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The Art of the Possible!: Comics Mainly Without Pictures Paperback

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Editorial Reviews


"Koch has wedded the virtues of old and new sensibilities into a scintillating, vigorous, surprising life-giving poetry. It's a great book."

From the Author

In 1992, Kenneth decided that not only could he borrow subject matter or adapt a narrative technique from comics but it might be possible to write poetry in a new form based on them. The Art of the Possible is the fruit of that decision. It is as high-spirited as Koch’s fans would expect and extraordinarily inventive in treating the comic strip as a conceptual form 'mainly without pictures.' Koch’s comics can work like the Calligrammes of Apollinaire (consider 'Bosom Comics') or like a box chart ('Different Kinds of Guys'). As happened earlier when he wrote One Thousand Avant-Garde Plays, once the idea took hold with Kenneth, he went to town with it, creating sequences and subsequences: 'Kenya Comics,' 'Autobiography Comics,' 'Hotel Igura Comics.' These works are enchanting, smart, funny, and, in Duke Ellington’s phrase, beyond category. My own favorite is 'The Dead White Man' sequence with its corrosive wit reminiscent of 'Fresh Air.' The eponymous hero gets the last word: 'If but one person reads me, then I am not really dead!!!'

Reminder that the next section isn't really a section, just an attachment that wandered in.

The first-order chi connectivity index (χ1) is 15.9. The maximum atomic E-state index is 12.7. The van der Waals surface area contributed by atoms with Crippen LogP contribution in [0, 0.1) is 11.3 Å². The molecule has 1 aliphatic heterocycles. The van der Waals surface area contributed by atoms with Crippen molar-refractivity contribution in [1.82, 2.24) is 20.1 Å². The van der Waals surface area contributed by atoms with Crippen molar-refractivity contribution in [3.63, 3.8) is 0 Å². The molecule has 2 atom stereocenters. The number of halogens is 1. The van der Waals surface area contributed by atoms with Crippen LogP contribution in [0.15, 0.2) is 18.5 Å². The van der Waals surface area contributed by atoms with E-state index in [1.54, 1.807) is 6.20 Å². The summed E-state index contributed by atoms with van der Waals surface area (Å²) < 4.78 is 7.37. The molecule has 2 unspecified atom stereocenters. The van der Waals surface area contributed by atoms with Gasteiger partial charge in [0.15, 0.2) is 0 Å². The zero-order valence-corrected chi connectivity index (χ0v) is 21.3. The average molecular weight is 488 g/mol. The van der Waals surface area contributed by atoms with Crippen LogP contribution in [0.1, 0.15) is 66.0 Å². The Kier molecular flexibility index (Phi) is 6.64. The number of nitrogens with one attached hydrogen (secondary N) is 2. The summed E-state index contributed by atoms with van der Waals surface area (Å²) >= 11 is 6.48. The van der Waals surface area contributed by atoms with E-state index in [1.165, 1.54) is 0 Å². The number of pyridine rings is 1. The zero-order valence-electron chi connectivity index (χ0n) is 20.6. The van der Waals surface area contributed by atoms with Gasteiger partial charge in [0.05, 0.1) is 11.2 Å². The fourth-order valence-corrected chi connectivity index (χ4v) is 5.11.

When I visited Kenneth six weeks before he died in July 2002, he made a point of saying how close to his heart was his poetry comic book still unpublished though nine years had gone by since he had first shown me the manuscript. Now thanks to the efforts of a whole raft of people, it’s here. I wish Kenneth were around to enjoy it. But what am I saying? Like the hero of 'The Dead White Man,' Kenneth is not really dead. Rather he has, like the star of his favorite Romantic poet’s elegy for Keats, outsoared the shadow of our night. You, dear reader, are keeping him alive." --David Lehman, from his introduction --This text refers to the Hardcover edition.

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